Since much of your grooming routine is done out of habit, it’s easy to overlook how this regimen should change from season to season. By forgetting to change your shaving regimen, in particular, you are neglecting the effects of cold, dry air on your skin, the same skin you run a sharp blade over, while opening and closing pores in quick succession.
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To find out all the ways your shaving routine should change during the colder months, we went to Simone, celebrity groomer at Exclusive Artists Management. She is the hair and skin care expert behind names like Jordan Peele, KJ Apa, Fall Out Boy and The Chainsmokers.
Before discussing seasonal changes in your diet, Simone notes that you don’t really need to change your razor choice in the winter. Just stick to your favorite blade, replace cartridges every four shaves or every four weeks, whichever comes first, and instead focus on adjusting the routine itself.
It is doubly important to exfoliate
First of all, you need to exfoliate whether you shave or not, and whatever the season. However, this is especially important in winter, and even more important before a shave. In fact, if you shave frequently, say twice a week, just transfer that habit from the shower to the edge of the sink. Here’s why Simone says it’s good to do it right before you shine your cheeks: âThe humidity drops dramatically during the winter, so your skin is cracked, itchy and dry. Then, to top it off, you get in and out of the overheated interior, which can cause even more skin discomfort.
âSkin cells get dehydrated, so to rehydrate yourself and get rid of those dead skin cells that clog your face with the razor, you have to remove them by exfoliating in order to get a smooth shave. By exfoliating about twice a week, you allow your other skincare products to work more efficiently, and your shaving oils and aftershave balms also can’t do their job properly if dead skin cells are in the way.
We like: Every Man Jack Face Scrub Signature Mint ($ 5.62) Buy it here)
Shorten your preparation before shaving and save the shower for later
Hot water and cold, dry air are the perfect recipe for brittle, itchy skin. âEven though a hot shower seems like an attractive way to start the shaving process in winter, you should ignore it,â says Simone. âIt’s just going to dry out the skin. You don’t want to remove all of the natural oils from your skin that lock in the hydration you need.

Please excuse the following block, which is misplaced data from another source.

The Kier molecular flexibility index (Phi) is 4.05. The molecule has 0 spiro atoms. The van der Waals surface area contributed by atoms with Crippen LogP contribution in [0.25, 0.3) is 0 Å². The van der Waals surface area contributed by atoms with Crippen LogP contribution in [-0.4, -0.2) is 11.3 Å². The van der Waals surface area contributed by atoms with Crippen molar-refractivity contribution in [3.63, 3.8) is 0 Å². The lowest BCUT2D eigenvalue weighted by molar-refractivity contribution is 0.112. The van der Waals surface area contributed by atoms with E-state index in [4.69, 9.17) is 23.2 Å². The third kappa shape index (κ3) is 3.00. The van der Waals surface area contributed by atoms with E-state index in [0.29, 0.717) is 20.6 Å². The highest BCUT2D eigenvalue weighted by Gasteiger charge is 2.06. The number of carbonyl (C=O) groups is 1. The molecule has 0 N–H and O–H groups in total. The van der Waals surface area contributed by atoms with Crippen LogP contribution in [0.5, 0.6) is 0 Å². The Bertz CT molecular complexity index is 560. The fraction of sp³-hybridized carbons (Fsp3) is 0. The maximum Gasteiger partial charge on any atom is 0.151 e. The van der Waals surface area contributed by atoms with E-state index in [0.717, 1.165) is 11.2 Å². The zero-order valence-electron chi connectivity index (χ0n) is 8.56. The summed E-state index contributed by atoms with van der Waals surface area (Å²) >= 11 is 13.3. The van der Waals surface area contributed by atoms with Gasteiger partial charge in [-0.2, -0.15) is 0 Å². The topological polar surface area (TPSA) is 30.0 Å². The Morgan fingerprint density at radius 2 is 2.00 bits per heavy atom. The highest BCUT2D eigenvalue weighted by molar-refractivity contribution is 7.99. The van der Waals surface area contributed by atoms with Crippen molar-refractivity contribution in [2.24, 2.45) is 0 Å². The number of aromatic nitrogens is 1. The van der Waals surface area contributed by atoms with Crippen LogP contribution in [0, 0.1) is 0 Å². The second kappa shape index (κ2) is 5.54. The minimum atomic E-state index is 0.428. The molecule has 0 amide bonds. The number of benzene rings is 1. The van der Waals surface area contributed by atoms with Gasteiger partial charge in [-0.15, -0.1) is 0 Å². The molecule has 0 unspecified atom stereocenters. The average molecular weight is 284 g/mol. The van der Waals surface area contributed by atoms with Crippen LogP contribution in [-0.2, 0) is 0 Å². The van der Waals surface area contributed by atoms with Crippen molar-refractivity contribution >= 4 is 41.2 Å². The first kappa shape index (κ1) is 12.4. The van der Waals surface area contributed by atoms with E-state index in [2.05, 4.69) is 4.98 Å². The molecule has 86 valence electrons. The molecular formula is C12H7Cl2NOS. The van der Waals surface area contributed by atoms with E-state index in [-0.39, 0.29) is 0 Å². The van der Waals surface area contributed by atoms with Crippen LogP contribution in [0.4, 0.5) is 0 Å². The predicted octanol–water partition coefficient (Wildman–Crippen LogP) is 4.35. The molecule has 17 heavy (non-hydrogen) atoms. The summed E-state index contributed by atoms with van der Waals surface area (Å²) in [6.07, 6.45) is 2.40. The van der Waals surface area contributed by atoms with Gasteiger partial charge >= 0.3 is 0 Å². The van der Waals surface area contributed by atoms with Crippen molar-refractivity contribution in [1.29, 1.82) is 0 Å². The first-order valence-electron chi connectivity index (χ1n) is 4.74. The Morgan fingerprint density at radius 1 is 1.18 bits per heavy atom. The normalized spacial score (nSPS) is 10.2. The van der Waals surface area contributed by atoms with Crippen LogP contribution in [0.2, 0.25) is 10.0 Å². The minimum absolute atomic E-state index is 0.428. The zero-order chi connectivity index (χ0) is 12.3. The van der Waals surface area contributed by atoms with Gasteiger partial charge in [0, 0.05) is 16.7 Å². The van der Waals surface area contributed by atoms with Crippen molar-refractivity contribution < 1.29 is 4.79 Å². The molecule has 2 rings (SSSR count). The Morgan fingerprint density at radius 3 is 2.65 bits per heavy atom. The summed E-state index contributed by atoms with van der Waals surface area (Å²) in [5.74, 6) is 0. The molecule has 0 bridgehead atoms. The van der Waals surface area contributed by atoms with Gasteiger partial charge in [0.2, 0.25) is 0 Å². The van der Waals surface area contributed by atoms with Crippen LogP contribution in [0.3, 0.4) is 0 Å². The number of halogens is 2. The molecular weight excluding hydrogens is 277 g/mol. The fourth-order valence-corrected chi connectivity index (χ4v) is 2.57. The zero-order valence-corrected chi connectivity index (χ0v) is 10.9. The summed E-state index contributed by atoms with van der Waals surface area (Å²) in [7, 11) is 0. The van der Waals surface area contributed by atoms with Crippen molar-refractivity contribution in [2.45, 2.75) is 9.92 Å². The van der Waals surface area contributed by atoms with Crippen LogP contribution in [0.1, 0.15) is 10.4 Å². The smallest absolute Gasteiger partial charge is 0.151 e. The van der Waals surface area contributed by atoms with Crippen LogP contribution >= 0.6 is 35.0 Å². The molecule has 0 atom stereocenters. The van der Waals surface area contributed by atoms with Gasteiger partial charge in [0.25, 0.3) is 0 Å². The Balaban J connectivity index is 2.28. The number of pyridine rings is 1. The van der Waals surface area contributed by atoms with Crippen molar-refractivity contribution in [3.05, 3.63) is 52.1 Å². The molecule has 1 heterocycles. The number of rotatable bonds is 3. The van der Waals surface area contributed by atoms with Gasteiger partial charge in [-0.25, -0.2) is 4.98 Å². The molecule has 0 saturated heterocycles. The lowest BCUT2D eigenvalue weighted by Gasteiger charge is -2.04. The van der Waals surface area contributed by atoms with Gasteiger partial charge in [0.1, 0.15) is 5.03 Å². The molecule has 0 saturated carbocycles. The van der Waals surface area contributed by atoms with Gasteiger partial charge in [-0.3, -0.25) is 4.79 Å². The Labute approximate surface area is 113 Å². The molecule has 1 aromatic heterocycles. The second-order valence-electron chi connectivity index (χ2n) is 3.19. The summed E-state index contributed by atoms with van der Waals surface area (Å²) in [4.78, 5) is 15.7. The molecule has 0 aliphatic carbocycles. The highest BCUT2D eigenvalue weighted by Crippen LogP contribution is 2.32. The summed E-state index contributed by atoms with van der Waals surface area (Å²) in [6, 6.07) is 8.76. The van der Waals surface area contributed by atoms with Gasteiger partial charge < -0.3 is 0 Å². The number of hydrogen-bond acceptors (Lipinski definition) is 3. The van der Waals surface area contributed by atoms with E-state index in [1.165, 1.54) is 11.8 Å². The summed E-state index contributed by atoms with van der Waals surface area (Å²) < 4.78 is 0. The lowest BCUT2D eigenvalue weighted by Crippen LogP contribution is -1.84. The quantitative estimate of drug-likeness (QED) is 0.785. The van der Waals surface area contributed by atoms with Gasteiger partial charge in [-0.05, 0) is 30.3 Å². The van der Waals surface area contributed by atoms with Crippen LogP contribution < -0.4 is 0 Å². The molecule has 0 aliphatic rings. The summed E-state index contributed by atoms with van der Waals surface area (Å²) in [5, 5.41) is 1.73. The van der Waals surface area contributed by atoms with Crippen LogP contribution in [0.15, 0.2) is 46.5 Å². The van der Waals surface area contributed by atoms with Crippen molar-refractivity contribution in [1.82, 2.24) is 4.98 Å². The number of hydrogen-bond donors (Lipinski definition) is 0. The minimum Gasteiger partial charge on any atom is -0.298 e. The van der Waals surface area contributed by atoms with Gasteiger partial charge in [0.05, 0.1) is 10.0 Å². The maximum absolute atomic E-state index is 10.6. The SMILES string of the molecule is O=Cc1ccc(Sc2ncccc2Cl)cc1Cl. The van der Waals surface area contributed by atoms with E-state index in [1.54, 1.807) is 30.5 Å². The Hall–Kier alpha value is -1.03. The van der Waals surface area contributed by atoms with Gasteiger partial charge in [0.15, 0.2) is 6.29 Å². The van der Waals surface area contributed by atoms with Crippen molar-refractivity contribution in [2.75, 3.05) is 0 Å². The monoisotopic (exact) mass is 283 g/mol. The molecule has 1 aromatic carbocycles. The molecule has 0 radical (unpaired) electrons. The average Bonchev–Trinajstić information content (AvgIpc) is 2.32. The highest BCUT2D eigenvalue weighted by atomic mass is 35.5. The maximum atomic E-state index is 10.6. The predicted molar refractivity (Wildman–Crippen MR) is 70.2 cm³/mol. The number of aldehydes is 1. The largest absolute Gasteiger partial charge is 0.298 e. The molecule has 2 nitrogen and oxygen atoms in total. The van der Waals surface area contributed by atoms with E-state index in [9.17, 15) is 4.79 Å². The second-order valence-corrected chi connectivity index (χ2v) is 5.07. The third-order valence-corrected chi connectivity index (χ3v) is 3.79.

However, you still need to open the pores with hot water, so cut the process short: Simone says splash hot water on the face or soak it for 10-20 seconds with a warm, damp towel, but nothing more. This will always soften the hairs, open up the pores and prepare the skin for shaving.
Add oil to your routine
In winter, preparing the skin is essential for a healthy and safe shave. âDuring the warmer months, you may not usually apply anything before shaving because your skin is not as dehydrated,â says Simone. “But shaving a raw, chapped face in winter is not going to give you the result you want.” She recommends using a pre-shave oil after splashing hot water. Oil is something you should be doing all year round out of a good habit. It can soothe the skin and soften the hairs, making shaving easier and less painful.
We like: The Art of Shaving Pre-Shave Oil, Unscented ($ 21.25, Buy it here)
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Strengthen your after-shave product
âThere is nothing worse than being outside and feeling like an icy cold wind is tearing your newly shaved face,â says Simone. “It’s like having razor burn right after a shave.” We agree. She says you can prevent wind burns and razor burn with aftershave balm. They are denser than lotions, oils, and creams and create a nutrient-rich barrier on your skin. They soothe and nourish the skin, but also protect it from seasonal threats like dry air and cold wind, as well as things like bacteria and environmental toxins. They’ll feel a bit too heavy in the warmer months, just like you never wear a sweater in the height of summer, so stock up until spring.
We like: Nivea Men Maximum Hydration Hydrating Aftershave Balm ($ 14.03, Buy it here)
And always shave before going to bed
Here’s something we weren’t expecting: You should shave before bed in the winter, says Simone. âWhen you can, shave at night because your skin rehydrates and your skin cells regenerate while you sleep,â she says. âThen instead of cleansing in the morning and removing all the natural oils your face has regenerated, just go for a little water on your face for a quick rinse, followed by a moisturizer. “
All this to say that, when you shave, there is a process of application of the products so intense that it can dry out the skin, even if you remove everything with a balm and prepare with an oil. It’s exhausting on your cup, so doing it before bed gives your skin plenty of time to recuperate before taking on your coworkers. You can have shade at 5 a.m. which will be a new winter phenomenon, but it’s much better than razor burn at 9 a.m.
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